She was a distant relative, a widow. When I had my first baby, my mother-in-law brought her from our village to help me. Everybody called her “Mohana izza” which means Mohan’s mother in Kumaoni dialect of Uttarakhand. Mohan was her only child. I never heard anybody calling her by her real name. Apart from her fields she had no other source of income. My mother-in-law would help her financially whenever needed.
She was a very simple and cheerful lady. She lived with her son in a small house in the village. In her village whenever someone used to come from city to a house, that family would distribute sweets in the neighbourhood. On such occasions she felt very sad because she had no one who would bring sweets for her. This was one of the reasons she loved and respected us so much. Because we would give her the chance to distribute sweets in her neighbourhood. Though she was very poor, she was always thankful to God for whatever she had. She never complained about her situation and was very optimistic.
Whenever we visited our village she would make sure to give us a bag full of produce from her farm in return of the goods we brought for her. She always kept the best rice, the best raagi flour and the best of everything from her fields, for us. Earlier I would get annoyed with all this, because in Delhi we have a small family and it was always very difficult to consume all of the farm produce. On one such occasion my husband said to me, “Don’t say no to her. She has only these things to give us. Accept it happily. See the gratitude, the elation on her face. Don’t deprive her of it.” I realised my folly that day. From then on I never said no her and relished her glee year after year.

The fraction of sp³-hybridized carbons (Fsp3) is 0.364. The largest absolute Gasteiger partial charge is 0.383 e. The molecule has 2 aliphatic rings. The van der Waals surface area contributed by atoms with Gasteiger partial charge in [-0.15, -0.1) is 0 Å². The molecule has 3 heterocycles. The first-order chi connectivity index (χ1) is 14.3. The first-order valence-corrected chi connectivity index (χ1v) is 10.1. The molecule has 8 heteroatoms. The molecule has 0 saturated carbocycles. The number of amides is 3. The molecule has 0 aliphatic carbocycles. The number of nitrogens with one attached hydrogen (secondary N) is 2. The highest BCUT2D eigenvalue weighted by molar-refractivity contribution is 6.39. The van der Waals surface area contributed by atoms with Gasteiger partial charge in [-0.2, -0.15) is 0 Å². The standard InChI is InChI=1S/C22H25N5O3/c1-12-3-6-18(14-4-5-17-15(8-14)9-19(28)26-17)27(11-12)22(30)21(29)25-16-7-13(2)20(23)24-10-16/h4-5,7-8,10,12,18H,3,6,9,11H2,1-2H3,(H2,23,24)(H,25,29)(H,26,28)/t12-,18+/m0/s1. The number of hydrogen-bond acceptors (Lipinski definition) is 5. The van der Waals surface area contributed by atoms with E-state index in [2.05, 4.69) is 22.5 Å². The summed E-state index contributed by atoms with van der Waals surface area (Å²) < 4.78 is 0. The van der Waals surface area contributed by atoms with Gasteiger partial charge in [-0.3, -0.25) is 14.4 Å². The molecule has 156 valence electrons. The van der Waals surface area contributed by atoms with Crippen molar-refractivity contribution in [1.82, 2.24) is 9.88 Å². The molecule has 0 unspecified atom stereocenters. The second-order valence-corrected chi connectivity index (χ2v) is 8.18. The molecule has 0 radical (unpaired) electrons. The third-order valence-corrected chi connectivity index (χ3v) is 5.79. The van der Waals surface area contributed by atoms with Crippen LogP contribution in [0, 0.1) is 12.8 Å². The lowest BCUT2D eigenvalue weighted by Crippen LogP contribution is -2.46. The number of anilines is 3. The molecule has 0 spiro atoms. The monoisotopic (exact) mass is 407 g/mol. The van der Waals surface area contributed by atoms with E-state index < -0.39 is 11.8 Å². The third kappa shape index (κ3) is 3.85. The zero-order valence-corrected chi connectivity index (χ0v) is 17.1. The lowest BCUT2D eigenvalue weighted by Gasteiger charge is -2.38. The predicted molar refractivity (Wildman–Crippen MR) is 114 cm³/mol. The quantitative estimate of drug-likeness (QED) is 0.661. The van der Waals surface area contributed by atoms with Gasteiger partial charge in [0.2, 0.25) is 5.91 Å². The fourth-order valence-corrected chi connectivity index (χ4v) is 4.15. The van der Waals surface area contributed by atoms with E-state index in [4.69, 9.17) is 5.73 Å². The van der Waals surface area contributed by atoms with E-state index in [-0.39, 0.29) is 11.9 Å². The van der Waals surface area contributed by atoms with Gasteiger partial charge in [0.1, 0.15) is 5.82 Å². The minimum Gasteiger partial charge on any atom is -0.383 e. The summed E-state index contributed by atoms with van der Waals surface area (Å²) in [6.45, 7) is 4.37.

With time she got her son married. Now she became busier with her family. When her first grandson was born, her happiness knew no bounds. During that time when we met her, she told my husband, “Devar ji (brother-in-law) see, from my one Mohan I have now two Mohan’s. My life is complete now.” After meeting her I realised that in our quest for material success we forget to relish the real happiness of life. She taught me such a beautiful lesson that day.
I learnt many life skills from her. Her simplicity, her positive demeanour changed my perspective of a wholesome life.
Few years ago when she was not keeping well we went to see her. My husband gave her son some money for her treatment and I asked him to send her to my place after getting her medicines. I looked after her for two months. Before going back to her village she asked my husband to maintain the same relationship with her son always.
Soon after she died.
Last year we went to our village for our annual visit. We sent goodies for her son’s family. While coming back, from a distance we saw a person waving at our car. This time it was her son, instead of her, with a bag full of farm produce. Life had come a full circle.